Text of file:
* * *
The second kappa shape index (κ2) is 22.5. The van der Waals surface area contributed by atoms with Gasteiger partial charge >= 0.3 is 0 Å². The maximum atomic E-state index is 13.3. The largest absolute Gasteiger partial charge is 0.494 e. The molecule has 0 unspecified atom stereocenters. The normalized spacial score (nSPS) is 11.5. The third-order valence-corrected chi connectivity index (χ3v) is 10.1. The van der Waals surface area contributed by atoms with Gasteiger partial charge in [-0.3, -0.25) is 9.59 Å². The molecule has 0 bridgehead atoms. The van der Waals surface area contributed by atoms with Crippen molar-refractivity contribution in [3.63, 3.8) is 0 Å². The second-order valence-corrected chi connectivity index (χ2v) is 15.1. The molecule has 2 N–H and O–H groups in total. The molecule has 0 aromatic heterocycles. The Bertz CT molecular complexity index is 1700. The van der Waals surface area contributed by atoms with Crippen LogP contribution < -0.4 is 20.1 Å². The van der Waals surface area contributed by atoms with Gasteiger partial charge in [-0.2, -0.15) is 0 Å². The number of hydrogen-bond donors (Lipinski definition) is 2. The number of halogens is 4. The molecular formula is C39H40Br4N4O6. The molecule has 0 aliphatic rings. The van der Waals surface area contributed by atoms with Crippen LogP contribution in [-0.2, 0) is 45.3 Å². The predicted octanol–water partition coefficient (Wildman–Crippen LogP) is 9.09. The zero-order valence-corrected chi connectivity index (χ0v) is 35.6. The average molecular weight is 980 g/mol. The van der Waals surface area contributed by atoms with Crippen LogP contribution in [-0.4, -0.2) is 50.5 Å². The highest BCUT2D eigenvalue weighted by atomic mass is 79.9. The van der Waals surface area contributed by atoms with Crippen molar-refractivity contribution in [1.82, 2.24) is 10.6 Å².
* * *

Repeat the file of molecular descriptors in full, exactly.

The second kappa shape index (κ2) is 22.5. The van der Waals surface area contributed by atoms with Gasteiger partial charge >= 0.3 is 0 Å². The maximum atomic E-state index is 13.3. The largest absolute Gasteiger partial charge is 0.494 e. The molecule has 0 unspecified atom stereocenters. The normalized spacial score (nSPS) is 11.5. The third-order valence-corrected chi connectivity index (χ3v) is 10.1. The van der Waals surface area contributed by atoms with Gasteiger partial charge in [-0.3, -0.25) is 9.59 Å². The molecule has 0 bridgehead atoms. The van der Waals surface area contributed by atoms with Crippen molar-refractivity contribution in [3.63, 3.8) is 0 Å². The second-order valence-corrected chi connectivity index (χ2v) is 15.1. The molecule has 2 N–H and O–H groups in total. The molecule has 0 aromatic heterocycles. The Bertz CT molecular complexity index is 1700. The van der Waals surface area contributed by atoms with Crippen LogP contribution < -0.4 is 20.1 Å². The van der Waals surface area contributed by atoms with Gasteiger partial charge in [-0.2, -0.15) is 0 Å². The number of hydrogen-bond donors (Lipinski definition) is 2. The number of halogens is 4. The molecular formula is C39H40Br4N4O6. The molecule has 0 aliphatic rings. The van der Waals surface area contributed by atoms with Crippen LogP contribution in [-0.2, 0) is 45.3 Å². The predicted octanol–water partition coefficient (Wildman–Crippen LogP) is 9.09. The zero-order valence-corrected chi connectivity index (χ0v) is 35.6. The average molecular weight is 980 g/mol. The van der Waals surface area contributed by atoms with Crippen LogP contribution in [-0.4, -0.2) is 50.5 Å². The highest BCUT2D eigenvalue weighted by atomic mass is 79.9. The van der Waals surface area contributed by atoms with Crippen molar-refractivity contribution in [1.82, 2.24) is 10.6 Å².